Project Management Solutions

Project Management is part of every job today. Even if you are not “Officially” designated as a Project Manager – the reality is that in today’s complex world – all of us have to be Project Managers whether it is planning a holiday for our families or planning a major new initiative at work. Our jobs and businesses require Project Management whether it be in the areas of Human Resources, Marketing, Technical or Operations. On the other hand we also have personal projects such as holiday planning or wedding planning etc.

We often don’t realize we are using the basic skills of project management such as planning, budgeting, organizing, negotiating etc even in our personal lives! Whether you’re a line manager or a CEO, in actuality, you’re probably a project manager and you don’t even know it. Most likely, you didn’t think that you would spend hours planning projects, gathering resources, engaging teams, and monitoring and reporting on results.

You are an “Accidental Project Manager.” whether you like it or not!

Even if you only manage an occasional, short-term project, you can anticipate obstacles and complete your projects on time and under budget by learning a few basics of project management. Simply stated, project management is concerned with managing effectively within constraints: such as time, money and resources. These factors are in finite supply and therefore careful planning will be the factor that determines your success or failure.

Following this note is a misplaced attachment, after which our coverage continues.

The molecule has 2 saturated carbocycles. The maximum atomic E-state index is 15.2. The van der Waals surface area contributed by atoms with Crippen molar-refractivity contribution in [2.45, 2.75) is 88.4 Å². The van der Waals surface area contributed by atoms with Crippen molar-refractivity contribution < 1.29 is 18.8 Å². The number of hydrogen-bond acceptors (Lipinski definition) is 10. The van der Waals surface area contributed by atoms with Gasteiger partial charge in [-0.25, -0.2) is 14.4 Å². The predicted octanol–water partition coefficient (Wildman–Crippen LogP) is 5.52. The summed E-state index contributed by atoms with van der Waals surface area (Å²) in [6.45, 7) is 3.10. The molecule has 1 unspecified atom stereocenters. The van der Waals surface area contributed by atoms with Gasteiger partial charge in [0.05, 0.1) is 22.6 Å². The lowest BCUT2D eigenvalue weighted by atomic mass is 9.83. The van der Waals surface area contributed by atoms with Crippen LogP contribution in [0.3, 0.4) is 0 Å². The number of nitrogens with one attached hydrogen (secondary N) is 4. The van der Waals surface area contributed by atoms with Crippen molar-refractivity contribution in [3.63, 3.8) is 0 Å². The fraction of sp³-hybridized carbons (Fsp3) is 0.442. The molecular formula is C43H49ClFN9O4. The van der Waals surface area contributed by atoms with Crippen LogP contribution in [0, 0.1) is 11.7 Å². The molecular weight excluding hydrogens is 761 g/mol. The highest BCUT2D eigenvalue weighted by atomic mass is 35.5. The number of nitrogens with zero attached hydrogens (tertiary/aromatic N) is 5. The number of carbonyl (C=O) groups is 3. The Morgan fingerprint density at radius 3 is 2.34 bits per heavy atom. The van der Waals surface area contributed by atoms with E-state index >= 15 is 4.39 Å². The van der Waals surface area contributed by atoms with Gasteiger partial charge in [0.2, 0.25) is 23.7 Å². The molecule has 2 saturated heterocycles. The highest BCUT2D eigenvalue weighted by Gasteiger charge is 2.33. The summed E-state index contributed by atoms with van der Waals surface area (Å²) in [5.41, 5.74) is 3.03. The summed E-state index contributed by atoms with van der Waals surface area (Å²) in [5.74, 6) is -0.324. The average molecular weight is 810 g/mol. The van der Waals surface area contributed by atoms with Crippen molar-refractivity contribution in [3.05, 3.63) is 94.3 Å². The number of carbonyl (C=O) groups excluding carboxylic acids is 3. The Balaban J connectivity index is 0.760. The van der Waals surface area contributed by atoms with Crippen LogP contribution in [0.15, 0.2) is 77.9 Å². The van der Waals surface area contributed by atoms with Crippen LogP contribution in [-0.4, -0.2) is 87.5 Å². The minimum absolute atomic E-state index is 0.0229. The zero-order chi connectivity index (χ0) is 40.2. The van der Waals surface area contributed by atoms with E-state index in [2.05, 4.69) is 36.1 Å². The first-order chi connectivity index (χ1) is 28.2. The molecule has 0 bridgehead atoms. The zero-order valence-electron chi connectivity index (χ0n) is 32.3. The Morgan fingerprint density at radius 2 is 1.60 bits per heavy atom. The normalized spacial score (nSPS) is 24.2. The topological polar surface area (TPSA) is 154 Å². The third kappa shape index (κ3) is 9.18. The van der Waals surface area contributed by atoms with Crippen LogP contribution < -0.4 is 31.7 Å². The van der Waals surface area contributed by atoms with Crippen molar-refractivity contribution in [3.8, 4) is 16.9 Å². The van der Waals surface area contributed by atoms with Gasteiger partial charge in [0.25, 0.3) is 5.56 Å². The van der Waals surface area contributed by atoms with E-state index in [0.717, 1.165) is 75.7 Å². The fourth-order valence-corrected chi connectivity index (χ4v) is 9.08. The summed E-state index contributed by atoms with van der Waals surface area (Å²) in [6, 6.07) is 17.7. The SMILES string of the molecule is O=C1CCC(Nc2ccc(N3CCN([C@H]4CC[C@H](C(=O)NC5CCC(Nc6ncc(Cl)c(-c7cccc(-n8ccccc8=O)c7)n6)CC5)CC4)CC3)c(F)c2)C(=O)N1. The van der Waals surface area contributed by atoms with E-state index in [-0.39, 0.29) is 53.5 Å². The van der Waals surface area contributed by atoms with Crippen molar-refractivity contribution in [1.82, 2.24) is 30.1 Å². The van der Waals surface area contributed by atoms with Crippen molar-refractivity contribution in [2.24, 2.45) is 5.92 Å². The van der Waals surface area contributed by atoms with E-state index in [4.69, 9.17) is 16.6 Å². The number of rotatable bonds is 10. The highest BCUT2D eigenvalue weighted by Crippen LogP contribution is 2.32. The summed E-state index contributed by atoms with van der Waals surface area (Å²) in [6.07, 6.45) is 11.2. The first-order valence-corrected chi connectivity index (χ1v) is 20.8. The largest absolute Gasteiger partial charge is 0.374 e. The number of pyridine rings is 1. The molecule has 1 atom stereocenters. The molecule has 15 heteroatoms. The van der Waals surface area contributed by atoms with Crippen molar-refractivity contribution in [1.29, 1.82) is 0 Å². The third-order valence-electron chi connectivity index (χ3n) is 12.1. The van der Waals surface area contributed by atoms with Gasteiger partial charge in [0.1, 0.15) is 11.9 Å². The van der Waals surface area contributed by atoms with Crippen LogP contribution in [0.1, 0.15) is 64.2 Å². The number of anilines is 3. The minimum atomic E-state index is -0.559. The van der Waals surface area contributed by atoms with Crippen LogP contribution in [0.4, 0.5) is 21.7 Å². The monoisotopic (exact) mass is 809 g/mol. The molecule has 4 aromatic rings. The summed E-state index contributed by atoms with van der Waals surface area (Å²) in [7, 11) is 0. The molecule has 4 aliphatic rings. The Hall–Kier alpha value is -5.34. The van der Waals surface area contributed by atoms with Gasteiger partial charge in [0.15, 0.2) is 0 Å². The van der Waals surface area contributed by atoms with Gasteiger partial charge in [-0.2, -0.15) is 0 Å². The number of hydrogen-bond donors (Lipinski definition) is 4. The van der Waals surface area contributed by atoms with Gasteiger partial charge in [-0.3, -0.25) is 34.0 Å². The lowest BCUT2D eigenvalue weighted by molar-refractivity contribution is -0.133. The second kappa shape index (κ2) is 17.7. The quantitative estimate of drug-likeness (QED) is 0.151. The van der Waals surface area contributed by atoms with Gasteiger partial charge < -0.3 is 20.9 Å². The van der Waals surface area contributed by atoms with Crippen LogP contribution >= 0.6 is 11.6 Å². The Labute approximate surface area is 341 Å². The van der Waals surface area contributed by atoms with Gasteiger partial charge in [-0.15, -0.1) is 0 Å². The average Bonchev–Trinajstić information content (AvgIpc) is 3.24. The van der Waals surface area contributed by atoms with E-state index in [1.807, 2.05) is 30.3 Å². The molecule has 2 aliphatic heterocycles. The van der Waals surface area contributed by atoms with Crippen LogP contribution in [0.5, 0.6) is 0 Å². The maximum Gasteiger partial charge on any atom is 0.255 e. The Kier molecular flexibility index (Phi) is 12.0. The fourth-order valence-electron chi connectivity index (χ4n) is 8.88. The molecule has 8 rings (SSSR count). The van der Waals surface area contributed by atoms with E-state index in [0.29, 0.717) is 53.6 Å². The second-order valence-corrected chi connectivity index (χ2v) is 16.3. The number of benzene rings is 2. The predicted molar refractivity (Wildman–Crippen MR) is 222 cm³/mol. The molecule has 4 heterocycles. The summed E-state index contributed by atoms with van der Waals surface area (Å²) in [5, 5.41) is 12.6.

The first obstacle Project Managers face in achieving project success is finding a way to get everyone on the same page. Within an organization, multiple people may have a small part in ensuring a particular task is completed. A bottleneck in completing one task may hold up dozens of others working on the same project.

Interdepartmental projects are prone to obstacles, such as when the marketing team needs assistance from the IT team to implement a new Web initiative. Without the right mechanisms in place, it can be a struggle to even collect status updates from other departments.

The scope of a project is also a major factor in determining outcome.Scope discovery involves gathering the information required to start a project, and the features of the product that would meet the stakeholders requirements. Often this results in a scenario called scope-creep where stakeholders keep adding requirements until the project becomes non-viable.

Another factor can be information hoarders – those who don’t share information quickly or effectively. Sometimes, an individual’s working style is such that he or she prefers not to share news on progress as part of an effort to control the process or perception of performance. Sometimes there’s a belief that those in other departments will not understand details specific to another’s role in the project. Other times, priorities shifted by leaders aren’t communicated swiftly to those managing the day-to-day tasks of the business.

Still another obstacle is the resistance to change. Often, this starts with the executive team, the group most likely to be set in their ways regarding planning. Team members can get nervous about accountability, don’t want to switch from old-school methods, or are simply unwilling or unable to change.

If you have faced any of these obstacles in your role as a project manager – I have a few FREE templates that might interest you.

Click on the link below to get your free templates.

http://7bigrocks.com/pmd/